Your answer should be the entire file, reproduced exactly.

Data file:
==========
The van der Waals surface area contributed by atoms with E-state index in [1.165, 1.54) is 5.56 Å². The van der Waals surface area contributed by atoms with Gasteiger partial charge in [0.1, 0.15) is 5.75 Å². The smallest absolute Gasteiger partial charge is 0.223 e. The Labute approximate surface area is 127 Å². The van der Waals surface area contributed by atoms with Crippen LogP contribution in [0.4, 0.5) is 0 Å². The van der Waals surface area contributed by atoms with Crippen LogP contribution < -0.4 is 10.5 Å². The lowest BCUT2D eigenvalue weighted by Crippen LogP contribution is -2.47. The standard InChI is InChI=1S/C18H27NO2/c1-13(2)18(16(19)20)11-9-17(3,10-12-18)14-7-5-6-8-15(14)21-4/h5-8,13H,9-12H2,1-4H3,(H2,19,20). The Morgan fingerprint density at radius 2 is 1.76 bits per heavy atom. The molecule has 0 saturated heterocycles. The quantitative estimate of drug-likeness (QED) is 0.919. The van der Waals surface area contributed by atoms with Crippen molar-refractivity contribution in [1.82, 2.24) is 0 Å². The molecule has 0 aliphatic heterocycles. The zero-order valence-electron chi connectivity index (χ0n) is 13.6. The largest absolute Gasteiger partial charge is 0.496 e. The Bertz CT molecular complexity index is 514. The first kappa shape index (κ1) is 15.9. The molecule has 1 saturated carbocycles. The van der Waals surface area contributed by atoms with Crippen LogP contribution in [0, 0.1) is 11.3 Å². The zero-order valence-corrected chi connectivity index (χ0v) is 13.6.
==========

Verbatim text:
The van der Waals surface area contributed by atoms with E-state index in [1.165, 1.54) is 5.56 Å². The van der Waals surface area contributed by atoms with Gasteiger partial charge in [0.1, 0.15) is 5.75 Å². The smallest absolute Gasteiger partial charge is 0.223 e. The Labute approximate surface area is 127 Å². The van der Waals surface area contributed by atoms with Crippen LogP contribution in [0.4, 0.5) is 0 Å². The van der Waals surface area contributed by atoms with Crippen LogP contribution < -0.4 is 10.5 Å². The lowest BCUT2D eigenvalue weighted by Crippen LogP contribution is -2.47. The standard InChI is InChI=1S/C18H27NO2/c1-13(2)18(16(19)20)11-9-17(3,10-12-18)14-7-5-6-8-15(14)21-4/h5-8,13H,9-12H2,1-4H3,(H2,19,20). The Morgan fingerprint density at radius 2 is 1.76 bits per heavy atom. The molecule has 0 saturated heterocycles. The quantitative estimate of drug-likeness (QED) is 0.919. The van der Waals surface area contributed by atoms with Crippen molar-refractivity contribution in [1.82, 2.24) is 0 Å². The molecule has 0 aliphatic heterocycles. The zero-order valence-electron chi connectivity index (χ0n) is 13.6. The largest absolute Gasteiger partial charge is 0.496 e. The Bertz CT molecular complexity index is 514. The first kappa shape index (κ1) is 15.9. The molecule has 1 saturated carbocycles. The van der Waals surface area contributed by atoms with Crippen LogP contribution in [0, 0.1) is 11.3 Å². The zero-order valence-corrected chi connectivity index (χ0v) is 13.6.